Friday, 13 February 2015

The Ethics of Ethically Enforcing Ethics

“If you’re opposed to gay marriage, don’t marry someone of the same gender.”  For gay marriage, you may substitute abortion, premarital sex, various medical and scientific procedures, or anything else that anyone gets upset about ever.

It’s a pithy and concise way of effectively saying “get your nose out of other people’s business”, and I’ve seen it being used numerous times in regard to various different things, and on first consideration, it seem reasonable enoughAfter all, just because you’re opposed to x, doesn’t mean that everybody is, and why should they stop x-ing just because you think that the very concept of x-dom is wrong, you close-minded x-ist, you!

Except that we do, don’t we?  Of course we do.  We not only inflict our morals on others, we insist that it is right to do so, and we call this process the law (capitalise to taste).  We have decided that certain things are Not On, and that other things are Really Not On, and we insist that people do not do these things, and broadly speaking people accept this as a Good Thing.

But surely this leaves an enormous and ill-defined grey area?  After all, just because I think that violent assault is wrong, why should that stop the fun of those who think it’s fine?  I frown on murder, but who asked for my opinion on the subject anyway?  I would class theft as being Not On, maybe sometimes even Really Not On, but maybe I’m just a crusty old thiefist, enforcing my outdated and bigoted views on those of a larcenous persuasion.

Really, it comes down to the question of whether or not it is harmful, either to the perpetrator or their victim(s).

Laws are created and maintained by public consensus, and generally public consensus relies largely on whether or not a thing is seen to be harmful.  We can all agree that rape, murder, assault or theft are harmful to the victim, and should not be permitted.  Slightly less clear is whether or not acts that are harmful to oneself should be permitted.  The taking of recreational drugs is illegal in most countries, but these countries usually also permit consumption of alcohol and tobacco products, normally with various restrictions as to age, strength, quality, availability etc.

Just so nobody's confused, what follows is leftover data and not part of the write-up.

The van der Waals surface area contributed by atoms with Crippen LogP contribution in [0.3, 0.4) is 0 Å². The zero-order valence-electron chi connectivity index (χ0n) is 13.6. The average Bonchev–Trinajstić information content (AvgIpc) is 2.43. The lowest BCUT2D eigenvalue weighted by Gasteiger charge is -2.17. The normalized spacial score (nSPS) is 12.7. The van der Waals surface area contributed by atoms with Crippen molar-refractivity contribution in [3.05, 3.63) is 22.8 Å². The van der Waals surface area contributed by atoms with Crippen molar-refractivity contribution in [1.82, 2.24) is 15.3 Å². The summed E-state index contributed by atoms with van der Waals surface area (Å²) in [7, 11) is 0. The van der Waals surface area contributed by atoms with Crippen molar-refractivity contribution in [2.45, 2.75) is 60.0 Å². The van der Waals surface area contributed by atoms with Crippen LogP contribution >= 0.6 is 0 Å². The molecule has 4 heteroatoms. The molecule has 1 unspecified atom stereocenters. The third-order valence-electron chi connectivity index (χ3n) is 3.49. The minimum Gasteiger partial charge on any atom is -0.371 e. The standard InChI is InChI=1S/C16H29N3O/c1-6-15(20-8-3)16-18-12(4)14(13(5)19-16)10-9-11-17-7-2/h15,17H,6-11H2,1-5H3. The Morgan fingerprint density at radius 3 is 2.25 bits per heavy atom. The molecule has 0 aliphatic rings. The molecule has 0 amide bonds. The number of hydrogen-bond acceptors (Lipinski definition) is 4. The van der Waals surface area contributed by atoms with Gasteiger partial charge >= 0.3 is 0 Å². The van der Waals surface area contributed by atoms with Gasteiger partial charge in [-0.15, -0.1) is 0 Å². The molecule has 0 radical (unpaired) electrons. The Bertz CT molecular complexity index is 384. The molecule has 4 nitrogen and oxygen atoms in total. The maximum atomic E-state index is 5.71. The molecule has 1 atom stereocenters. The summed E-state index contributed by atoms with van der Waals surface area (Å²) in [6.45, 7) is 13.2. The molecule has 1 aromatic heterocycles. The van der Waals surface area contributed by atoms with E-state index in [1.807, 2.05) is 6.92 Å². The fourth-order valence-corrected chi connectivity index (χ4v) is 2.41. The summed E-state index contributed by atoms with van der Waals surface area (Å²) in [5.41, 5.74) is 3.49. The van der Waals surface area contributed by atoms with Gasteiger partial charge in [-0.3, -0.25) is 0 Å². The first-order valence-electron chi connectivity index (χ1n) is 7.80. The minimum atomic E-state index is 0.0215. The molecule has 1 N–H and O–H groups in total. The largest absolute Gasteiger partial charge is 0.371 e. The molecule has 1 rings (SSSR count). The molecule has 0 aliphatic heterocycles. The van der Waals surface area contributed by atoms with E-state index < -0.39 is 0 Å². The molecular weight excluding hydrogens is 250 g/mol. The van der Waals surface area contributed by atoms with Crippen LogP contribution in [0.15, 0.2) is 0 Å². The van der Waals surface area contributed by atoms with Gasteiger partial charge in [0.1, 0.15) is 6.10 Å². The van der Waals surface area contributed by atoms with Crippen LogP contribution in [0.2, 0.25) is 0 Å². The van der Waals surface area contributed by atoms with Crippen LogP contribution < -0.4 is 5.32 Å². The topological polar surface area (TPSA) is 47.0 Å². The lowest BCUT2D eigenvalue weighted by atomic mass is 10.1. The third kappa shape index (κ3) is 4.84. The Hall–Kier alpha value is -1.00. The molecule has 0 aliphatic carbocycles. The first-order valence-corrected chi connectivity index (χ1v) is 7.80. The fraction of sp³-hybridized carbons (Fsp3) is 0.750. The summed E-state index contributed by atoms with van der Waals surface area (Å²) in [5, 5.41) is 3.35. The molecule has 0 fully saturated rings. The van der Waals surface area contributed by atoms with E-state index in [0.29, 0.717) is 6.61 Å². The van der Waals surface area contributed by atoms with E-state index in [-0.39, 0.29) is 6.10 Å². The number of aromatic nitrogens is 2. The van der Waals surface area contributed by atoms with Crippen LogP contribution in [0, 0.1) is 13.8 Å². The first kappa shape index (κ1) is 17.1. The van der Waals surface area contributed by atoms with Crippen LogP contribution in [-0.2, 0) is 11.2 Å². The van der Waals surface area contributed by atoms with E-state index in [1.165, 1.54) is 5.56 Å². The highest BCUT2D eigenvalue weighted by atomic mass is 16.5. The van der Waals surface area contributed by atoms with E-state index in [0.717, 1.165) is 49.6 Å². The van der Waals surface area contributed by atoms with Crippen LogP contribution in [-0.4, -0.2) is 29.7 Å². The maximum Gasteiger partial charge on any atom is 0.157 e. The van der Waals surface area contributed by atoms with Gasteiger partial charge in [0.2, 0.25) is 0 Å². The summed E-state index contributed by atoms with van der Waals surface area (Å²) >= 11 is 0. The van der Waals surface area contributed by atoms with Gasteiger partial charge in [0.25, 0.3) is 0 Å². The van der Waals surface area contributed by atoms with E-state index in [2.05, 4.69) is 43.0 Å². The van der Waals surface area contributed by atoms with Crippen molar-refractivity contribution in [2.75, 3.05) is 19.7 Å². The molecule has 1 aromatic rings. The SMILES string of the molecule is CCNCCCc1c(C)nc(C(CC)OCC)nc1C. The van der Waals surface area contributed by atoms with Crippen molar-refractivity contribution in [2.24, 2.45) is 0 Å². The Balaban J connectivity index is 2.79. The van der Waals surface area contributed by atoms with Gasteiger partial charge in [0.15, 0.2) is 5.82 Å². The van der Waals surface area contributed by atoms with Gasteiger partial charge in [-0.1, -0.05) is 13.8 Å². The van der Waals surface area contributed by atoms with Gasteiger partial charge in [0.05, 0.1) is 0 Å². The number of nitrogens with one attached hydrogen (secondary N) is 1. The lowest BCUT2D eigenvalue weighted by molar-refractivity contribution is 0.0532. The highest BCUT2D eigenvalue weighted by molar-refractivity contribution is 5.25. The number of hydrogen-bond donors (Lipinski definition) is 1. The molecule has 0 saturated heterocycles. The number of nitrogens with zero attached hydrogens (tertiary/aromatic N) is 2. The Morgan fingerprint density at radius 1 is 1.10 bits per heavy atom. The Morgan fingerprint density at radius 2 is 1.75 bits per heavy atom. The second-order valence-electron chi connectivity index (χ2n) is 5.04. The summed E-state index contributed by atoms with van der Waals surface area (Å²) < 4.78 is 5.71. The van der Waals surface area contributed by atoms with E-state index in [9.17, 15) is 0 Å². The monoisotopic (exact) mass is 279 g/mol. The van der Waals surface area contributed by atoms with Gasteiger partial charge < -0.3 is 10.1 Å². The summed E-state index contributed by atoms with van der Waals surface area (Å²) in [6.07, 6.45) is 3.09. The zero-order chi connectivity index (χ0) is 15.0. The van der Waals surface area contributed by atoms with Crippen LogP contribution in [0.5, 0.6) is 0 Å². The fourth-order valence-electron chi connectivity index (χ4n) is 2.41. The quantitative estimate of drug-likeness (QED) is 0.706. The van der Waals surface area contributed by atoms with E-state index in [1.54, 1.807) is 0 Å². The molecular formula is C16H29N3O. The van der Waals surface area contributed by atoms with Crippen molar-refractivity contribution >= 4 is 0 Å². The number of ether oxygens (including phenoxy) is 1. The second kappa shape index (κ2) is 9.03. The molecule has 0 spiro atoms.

But what about abortion?  This is much murkier, and I have no intention of plumbing the depths here, but the question of its morality or otherwise usually comes down to whether or not you class it as harmful, either to the baby/foetus/embryo/collection of cells (delete as you see fit) and/or the mother/bigger collection of cells.  In this country, abortion is legal, up to a certain point.  In many it is much more restricted, or outlawed altogether.  Public consensus is heavily split on this question.

Homosexuality.  There are some who are opposed to this on the grounds that they personally find the idea unpleasant, but there are also those who oppose it on the grounds that they believe it harmful to the persons involved, physically, mentally and/or spiritually, and even to those connected to them.  I don’t happen to believe this, and so I have no problems with the concept, but can we tell such people to keep their noses out of other people’s business while insisting that the use of recreational drugs is wrong, and preventing those who wish to use them from doing so?  The majority of people would probably agree that homosexuality isn’t intrinsically harmful (assuming they care), and so would agree that there’s no reason to prevent it.  They would say that the onus is on those who oppose it to show that it’s harmful, and this generally leads on to completely different discussion entirely.

However, saying “If you don’t like x, simply don’t x” ignores the massive, misty grey regions that surround the idea of enforcing our ethical beliefs onto others, which we do every day on a massive scale.

Basically, I don’t like it as an argument, and you should all stop using it.  It’s just that I’m not going to force you.

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